1. Immortalisation of the church. The belief that the church will attain to immortality before Christ’s return as a necessary aspect of its perfection and testimony to the world. While some in the LR tradition have dropped this teaching, for many it is key.
2. Faith Healing. The belief that miracles of healing should be commonplace in the church, to be expected by faith rather than simply requested; implying the ideal of the immortalization of the church.
3. Word of faith. The teaching that faith is a force that enables the believer (or, for some, the prophet, such as Branham) to create new realities out of nothing, just as God created the world out of nothing. This is the origin of the prevalent practice among several Christians today who claim that they can decree or speak things into being.
4. Distinctive spiritual disciplines. Emphasized in the LR movement were the following disciplines or activities: (1) deliverance – the exorcism of demons from believers, often as a necessary step in their overcoming sinful habits of the flesh; (2) fasting – going without food for extended periods of time in order to attain supernatural power over the body; (3) laying on of hands – a ritual expressing the power of the “anointed” church leaders over the faithful and their ability to impart the Holy Spirit and his gifts through this method; and (4) praise or the recovery of true worship – an unrestrained form of worship calling upon God to perfect the church.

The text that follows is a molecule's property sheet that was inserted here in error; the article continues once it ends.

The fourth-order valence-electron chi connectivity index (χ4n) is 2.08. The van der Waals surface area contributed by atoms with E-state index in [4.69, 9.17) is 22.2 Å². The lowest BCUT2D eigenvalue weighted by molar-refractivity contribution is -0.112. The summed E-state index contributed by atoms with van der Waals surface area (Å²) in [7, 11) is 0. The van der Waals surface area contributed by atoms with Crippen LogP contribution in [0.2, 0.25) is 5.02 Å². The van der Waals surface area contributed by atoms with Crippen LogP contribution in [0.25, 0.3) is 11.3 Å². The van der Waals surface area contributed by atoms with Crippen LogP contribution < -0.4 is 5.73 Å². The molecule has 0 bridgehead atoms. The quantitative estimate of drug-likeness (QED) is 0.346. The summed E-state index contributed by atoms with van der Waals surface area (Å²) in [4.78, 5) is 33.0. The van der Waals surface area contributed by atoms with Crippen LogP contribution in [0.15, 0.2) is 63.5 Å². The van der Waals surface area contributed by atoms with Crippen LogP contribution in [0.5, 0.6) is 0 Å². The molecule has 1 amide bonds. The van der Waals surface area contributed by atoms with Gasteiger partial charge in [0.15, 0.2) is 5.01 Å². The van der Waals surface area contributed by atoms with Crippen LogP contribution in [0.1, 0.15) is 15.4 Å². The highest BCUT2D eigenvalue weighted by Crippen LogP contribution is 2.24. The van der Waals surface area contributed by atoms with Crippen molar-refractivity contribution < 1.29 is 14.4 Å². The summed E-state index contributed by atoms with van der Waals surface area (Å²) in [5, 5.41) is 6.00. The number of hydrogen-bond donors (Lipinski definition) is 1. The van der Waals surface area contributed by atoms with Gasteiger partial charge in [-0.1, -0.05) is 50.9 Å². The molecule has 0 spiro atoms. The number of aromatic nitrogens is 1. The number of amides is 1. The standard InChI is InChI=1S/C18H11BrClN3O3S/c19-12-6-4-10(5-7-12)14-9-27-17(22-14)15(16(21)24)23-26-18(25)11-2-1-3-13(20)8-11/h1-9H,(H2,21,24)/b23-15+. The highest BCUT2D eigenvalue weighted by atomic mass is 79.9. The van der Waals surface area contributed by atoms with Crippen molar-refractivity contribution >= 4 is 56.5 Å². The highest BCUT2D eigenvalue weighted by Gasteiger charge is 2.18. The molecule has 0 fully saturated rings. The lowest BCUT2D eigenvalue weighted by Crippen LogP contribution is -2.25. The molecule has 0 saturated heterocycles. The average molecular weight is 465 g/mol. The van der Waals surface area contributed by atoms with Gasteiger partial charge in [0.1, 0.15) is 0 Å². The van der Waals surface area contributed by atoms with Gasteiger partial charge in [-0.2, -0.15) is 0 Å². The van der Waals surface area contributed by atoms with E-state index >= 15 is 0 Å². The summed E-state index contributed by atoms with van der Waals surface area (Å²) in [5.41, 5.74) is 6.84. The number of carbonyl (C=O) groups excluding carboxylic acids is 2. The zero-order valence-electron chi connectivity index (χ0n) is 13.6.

5. Unity of the church. The doctrine that the church, or (usually) a small remnant of the church, will attain mature unity of faith before Christ returns.
6. Fivefold ministry. The belief that the church today has all five offices of Ephesians 4:11, including apostles and prophets, through whom the church received new doctrinal revelations and overall direction.
However, Acts 3: 21 has nothing to do with the above. In context this is a Messianic statement and is not initially or directly Church related but rather is related to God’s ancient promises to Israel to usher in a universal reign of the Messiah from Mt. Zion in which all the saints (including those brought in through the church age) will share (cf. Acts 1: 6-7).
Bible expositor points out that the word “times” used in the verses 19 & 21 i.e. “times of refreshing” and “times of restoration” means epoch, era or season. Two descriptions are given to the coming era of the millennial kingdom. This is clear because the bracket the reference to Jesus Christ being sent from God to bring those times. Peter points to Christ’s earthly reign (see 1:7; cf. Rom. 11: 26). The period will be marked by all kinds of blessings and renewal (cf. Isa. 11: 6-10; 35: 1-10; Eze. 34: 26; 44: 3; Joel 2: 26; Matt. 19: 28; Rev. 19: 1-10).